5 Tips for Aspiring Digital Copywriters

September 20th, 2010 No Comments

The Cline Group is always looking for up-and-coming digital copywriters, so I was pleasantly surprised to see a new post on Mashable, 5 Tips for Aspiring Digital Copywriters. Ironically, the move to digital – and the growth of SEO, blogging, and content production – has actually made good writing all the more important.

What makes a good copywriter according to Mashable? How about:


Start writing! Whether a personal blog, volunteer to write for open source software and hardware (check out Sourceforge for a list of open, volunteer, positions), or develop a website.

According to Mashable:

“Being is a matter of doing. Runners run. Fighters fight. If you want to be a copywriter, do what a copywriter does,” advises Dylan Klymenko, junior copywriter at Mullen. “Concept ideas for this space you’re interested in. Write up scripts for video content and then shoot it, edit it and put it on YouTube (who knows? Maybe you can make being a viral celebrity your back-up career).”
“Or grab a buddy who knows code — concept and create a website that could win an FWA [Favourite Website Awards] award. The point is: don’t wait. No one is going to ask you to do it, and you don’t need anyone’s approval. Just jump right into the digital fray, get messy every single day and you’ll become through doing.”

2. Get Knowledge!

You need to know the product, your audience, and the space in which you are writing for. If you are writing about a non-profit, you need to know their audience, their field. Writing for a cancer research fund requires different specialized knowledge than selling an iPhone app. A software product? Do you know their material?

According to Mashable:

As far as knowing the product goes, George Tannenbaum, executive creative director at R/GA advises digital copywriters to “cultivate their curiosity.”

“Good writers know things. They find out interesting things out about products or services. Things that may be hidden on page 32 of a long brochure. Be curious about everything. Learn all you can about the product you’re working on. Go to the supermarket and talk to people who buy the product. Read the buff books. Use the product. Learn the language of the product,” says Tannenbaum.

3. Deal with Rejection

Nobody likes rejection, but we’ve all had to deal with it at one point or another. Particularly in a growing field, there are traditional types that may not understand the difference between print and digital copy. Don’t be afraid to challenge them, but at the end of the day, they may be the ones who control the paycheck.

4. Less is More

One of the most important tips in Strunk & White (you do know Strunk & White, right? You do want to be a writer) is to “Omit Needless Words.”

Did Strunk and Write understand writing for the web? Whether a computer screen, iPad, or mobile phone, scanning is preferred.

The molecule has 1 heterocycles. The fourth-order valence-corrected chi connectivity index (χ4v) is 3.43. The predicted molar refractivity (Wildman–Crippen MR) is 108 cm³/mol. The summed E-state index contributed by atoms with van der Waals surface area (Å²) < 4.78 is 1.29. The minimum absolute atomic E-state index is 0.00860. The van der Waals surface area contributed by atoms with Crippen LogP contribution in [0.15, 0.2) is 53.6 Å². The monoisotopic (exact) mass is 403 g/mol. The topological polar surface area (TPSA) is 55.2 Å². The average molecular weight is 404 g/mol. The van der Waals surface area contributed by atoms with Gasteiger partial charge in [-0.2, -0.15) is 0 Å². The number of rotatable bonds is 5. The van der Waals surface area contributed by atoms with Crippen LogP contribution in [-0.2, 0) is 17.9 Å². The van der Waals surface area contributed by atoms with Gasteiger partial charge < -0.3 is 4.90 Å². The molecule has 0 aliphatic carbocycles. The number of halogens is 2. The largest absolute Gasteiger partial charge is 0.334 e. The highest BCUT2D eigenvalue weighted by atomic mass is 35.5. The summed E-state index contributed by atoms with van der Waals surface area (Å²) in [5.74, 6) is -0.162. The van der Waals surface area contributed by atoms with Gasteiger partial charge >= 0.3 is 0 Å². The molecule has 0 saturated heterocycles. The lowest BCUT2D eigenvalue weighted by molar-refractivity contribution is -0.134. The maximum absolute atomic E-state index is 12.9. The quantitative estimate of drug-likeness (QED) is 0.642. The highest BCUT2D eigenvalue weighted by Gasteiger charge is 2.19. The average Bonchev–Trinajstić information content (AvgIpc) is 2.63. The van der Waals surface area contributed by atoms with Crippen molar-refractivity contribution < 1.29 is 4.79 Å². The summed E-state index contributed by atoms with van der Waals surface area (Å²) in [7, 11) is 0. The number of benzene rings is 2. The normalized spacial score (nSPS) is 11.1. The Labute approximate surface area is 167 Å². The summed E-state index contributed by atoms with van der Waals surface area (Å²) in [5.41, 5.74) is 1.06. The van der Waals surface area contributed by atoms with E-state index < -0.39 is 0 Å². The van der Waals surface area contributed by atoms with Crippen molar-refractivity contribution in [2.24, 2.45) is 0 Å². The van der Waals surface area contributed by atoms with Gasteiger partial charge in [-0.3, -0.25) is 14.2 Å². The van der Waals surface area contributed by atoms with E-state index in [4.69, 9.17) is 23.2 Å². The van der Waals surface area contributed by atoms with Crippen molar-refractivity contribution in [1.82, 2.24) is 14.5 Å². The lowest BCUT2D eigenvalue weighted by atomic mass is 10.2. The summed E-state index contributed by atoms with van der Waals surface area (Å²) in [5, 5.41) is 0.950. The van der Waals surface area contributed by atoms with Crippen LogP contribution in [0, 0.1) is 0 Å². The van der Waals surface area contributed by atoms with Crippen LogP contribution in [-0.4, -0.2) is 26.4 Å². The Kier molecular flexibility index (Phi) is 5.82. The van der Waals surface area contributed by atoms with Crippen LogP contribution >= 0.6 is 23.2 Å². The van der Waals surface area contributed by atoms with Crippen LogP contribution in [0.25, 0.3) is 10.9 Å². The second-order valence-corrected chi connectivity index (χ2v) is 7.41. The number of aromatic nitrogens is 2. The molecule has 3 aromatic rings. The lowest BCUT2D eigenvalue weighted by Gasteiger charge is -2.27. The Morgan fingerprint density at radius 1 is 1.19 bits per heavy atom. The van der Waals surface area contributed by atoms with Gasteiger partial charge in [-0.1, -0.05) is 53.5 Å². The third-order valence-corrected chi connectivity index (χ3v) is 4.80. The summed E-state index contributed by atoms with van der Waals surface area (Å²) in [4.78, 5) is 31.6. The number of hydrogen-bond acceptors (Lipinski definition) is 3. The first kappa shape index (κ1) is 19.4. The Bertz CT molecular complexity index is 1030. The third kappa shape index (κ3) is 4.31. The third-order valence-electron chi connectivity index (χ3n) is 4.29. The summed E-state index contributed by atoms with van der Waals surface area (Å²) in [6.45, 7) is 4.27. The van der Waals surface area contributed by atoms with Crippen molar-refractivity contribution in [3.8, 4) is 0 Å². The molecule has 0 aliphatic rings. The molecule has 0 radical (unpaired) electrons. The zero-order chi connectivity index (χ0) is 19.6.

According to Mashable:

“‘Less is always more’ is good advice for pretty much any writing, but I think it’s particularly apposite when talking about digital copy,” says Lewis Raven, associate creative director at glue Isobar, an advertising agency specialising in digital creative work.

“It’s so, so easy for readers to get distracted online. If you make your point with precision and originality your reader will appreciate it. They might even follow your instruction to ‘click here’, ‘roll over’, or ‘buy now!’ Go on too long and they will be straight off to to watch skateboarding dogs on YouTube. I know I would be.”

“Remember, if people want to, there are lots of places they can go to read really good, long copy. It might be a newspaper or a favorite blog,” continues Raven. “It almost definitely won’t be a brand website.”

Eloise Smith, creative director at Euro RSCG London takes the less-is-more-online wisdom a step further by suggesting that people read copy differently online than they do offline, so advises “writing visually” as something to take into consideration when writing for the web.

“Online users view text rather than read it,” says Smith. “They scan, skim and scroll. Normally at high speed. Online text behaves differently from print – it’s clickable, scrollable, copyable and searchable. So part of a digital copywriter’s job is to visually guide the user through text.”

5. Write Well.

Not everyone can write but facility with the written word is essential in business and marketing.

“The principles of good writing remain the same, whatever sort of copywriter you are. Cliched metaphors, misplaced apostrophes and unnecessary jargon are just as depressing online as offline. Writing in a way your audience relates to is key to any good writing. If that means writing in a familiar, conversational manner and using the word ‘awesome’ a lot, so be it. Ultimately, to be a successful digital copywriter, you need to be a good copywriter in the first place,” concludes Smith.”

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